I Wish

2011 Drama

Siblings try to find a way out of the circumstances imposed on them by their parents in this comedy-drama from Japanese filmmaker Hirokazu Koreeda. Ryunosuke (Ohshiro Maeda) and Koichi (Koki Maeda) brothers as well as best friends, but their lives are turned upside down when their parents divorce and custody arrangements split them up. Twelve-year-old Koichi ends up with his mother Nozomi (Nene Ohtsuka), and they move in with her parents in a small village where she gets a job at a supermarket. Koichi's younger brother Ryunosuke, meanwhile, moves in with his dad Kenji (Joe Odagiri), a struggling musician who can't hold on to a day job. The brothers miss each other and want to bring their parents back together, and when they hear of an urban legend that if two people make the same wish at the same time while watching two bullet trains pass one another, the wish will immediately come true, they decide this is the way to reunite the family. However, arranging for the proper circumstances is more complicated than they first thought, and involves ditching school, fooling their parents, and some expensive travel across the country. As the scheme becomes more elaborate, they're joined by a number of other kids who have wishes of their own. Kiseki (aka I Wish) received its North American premiere at the 2011 Toronto International Film Festival. more..

Director: Hirokazu Kore-eda

Starring: Koki Maeda, Ohshiro Maeda, Jô Odagiri, Nene Ohtsuka, Yoshio Harada


  • The vignettes are linked as much by theme as story, yet they're carefully structured and delicately balanced.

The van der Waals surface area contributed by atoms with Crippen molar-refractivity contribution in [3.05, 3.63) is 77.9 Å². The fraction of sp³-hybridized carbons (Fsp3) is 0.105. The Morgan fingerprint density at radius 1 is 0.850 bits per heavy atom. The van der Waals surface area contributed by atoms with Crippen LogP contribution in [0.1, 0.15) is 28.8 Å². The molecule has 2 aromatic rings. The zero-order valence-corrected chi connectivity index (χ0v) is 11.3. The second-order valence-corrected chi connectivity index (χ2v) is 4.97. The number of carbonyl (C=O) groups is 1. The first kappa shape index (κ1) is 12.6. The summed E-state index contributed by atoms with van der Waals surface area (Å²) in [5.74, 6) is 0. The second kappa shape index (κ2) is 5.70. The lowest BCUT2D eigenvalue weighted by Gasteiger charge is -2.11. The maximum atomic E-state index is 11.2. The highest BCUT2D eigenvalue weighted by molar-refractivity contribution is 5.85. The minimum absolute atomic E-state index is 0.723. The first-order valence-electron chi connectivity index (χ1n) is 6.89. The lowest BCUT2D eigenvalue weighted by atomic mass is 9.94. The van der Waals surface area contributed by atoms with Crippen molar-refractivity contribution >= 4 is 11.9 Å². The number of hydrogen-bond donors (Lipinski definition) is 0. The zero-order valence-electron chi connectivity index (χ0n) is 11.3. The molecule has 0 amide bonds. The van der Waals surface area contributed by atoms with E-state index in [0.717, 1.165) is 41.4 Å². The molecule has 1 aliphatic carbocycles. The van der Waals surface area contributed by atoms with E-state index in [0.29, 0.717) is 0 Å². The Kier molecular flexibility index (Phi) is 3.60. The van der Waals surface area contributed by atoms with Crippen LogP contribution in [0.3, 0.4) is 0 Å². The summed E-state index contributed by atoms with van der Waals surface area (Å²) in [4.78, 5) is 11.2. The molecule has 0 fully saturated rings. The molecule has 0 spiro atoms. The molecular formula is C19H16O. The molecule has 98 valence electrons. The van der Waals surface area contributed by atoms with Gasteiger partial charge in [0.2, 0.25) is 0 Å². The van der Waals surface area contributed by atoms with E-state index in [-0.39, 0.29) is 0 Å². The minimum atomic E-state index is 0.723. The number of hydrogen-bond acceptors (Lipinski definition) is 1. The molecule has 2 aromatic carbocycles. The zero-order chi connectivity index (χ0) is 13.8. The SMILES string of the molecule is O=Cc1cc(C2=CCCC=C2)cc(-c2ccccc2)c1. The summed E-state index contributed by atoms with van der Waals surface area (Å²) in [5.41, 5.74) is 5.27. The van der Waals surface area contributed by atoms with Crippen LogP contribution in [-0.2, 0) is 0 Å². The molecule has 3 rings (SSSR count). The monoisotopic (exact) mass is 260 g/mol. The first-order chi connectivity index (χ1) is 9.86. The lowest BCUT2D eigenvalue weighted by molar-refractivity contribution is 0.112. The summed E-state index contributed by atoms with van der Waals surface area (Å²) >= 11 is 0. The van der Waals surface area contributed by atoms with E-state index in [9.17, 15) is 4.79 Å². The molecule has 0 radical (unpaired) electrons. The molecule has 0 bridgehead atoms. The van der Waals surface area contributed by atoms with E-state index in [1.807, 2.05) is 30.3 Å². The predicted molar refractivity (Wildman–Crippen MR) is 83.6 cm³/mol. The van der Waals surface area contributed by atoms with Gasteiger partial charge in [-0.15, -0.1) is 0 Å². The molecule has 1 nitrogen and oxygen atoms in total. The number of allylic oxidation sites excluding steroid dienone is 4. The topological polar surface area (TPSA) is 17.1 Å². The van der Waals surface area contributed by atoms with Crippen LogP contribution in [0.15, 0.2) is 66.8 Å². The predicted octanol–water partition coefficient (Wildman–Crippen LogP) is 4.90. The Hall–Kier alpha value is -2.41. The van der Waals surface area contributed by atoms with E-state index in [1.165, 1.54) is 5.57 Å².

- The Washington Post

    26 April 2013

  • The brothers Maeda are pure gold; the film captures what feels like effortless joy in their lives, and it is never something they seem to be reaching for.

    Roger Ebert - The Chicago Sun-Times

    26 April 2013

  • This wise and funny film, in Japanese with English subtitles, works small miracles in depicting the pivotal moment when kids turn from the wishfulness of childhood into shaping the world for themselves.

    Joe Morgenstern - The Wall Street Journal

    26 April 2013

  • When you're young, there's just so much to misunderstand about the world. And isn't that kind of what makes it such fun?

    - NPR

    26 April 2013

  • This is much too buoyant a movie for tragedy. But Koreeda's achievement is that he gives us children who might weigh more, emotionally, than their parents, yet they're still these little creatures learning how to wield and bear that weight.

    Wesley Morris - The Boston Globe

    26 April 2013


  • Best Children's Feature Film

    Asia Pacific Screen Awards (2012)

  • Hirokazu Koreeda

    Asia-Pacific Film Festival (2012)

  • Best Newcomer

    Asian Film Awards (2012)

  • Hirokazu Koreeda

    CPH:PIX (2012)

  • Best Director

    Chlotrudis Awards (2013)